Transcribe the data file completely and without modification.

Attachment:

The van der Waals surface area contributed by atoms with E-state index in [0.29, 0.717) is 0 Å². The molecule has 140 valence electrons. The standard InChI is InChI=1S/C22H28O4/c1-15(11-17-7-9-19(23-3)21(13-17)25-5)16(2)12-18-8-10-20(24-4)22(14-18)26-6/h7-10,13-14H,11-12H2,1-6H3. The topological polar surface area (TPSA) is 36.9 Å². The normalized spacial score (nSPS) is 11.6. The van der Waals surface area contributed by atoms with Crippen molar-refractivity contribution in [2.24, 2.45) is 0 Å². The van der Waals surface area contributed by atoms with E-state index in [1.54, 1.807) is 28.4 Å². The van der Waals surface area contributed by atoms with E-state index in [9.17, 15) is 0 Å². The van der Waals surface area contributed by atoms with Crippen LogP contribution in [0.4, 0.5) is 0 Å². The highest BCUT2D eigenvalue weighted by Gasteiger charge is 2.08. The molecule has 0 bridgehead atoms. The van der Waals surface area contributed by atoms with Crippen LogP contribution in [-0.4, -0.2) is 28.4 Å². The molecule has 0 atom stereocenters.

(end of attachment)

The van der Waals surface area contributed by atoms with E-state index in [0.29, 0.717) is 0 Å². The molecule has 140 valence electrons. The standard InChI is InChI=1S/C22H28O4/c1-15(11-17-7-9-19(23-3)21(13-17)25-5)16(2)12-18-8-10-20(24-4)22(14-18)26-6/h7-10,13-14H,11-12H2,1-6H3. The topological polar surface area (TPSA) is 36.9 Å². The normalized spacial score (nSPS) is 11.6. The van der Waals surface area contributed by atoms with Crippen molar-refractivity contribution in [2.24, 2.45) is 0 Å². The van der Waals surface area contributed by atoms with E-state index in [1.54, 1.807) is 28.4 Å². The van der Waals surface area contributed by atoms with E-state index in [9.17, 15) is 0 Å². The van der Waals surface area contributed by atoms with Crippen LogP contribution in [0.4, 0.5) is 0 Å². The highest BCUT2D eigenvalue weighted by Gasteiger charge is 2.08. The molecule has 0 bridgehead atoms. The van der Waals surface area contributed by atoms with Crippen LogP contribution in [-0.4, -0.2) is 28.4 Å². The molecule has 0 atom stereocenters.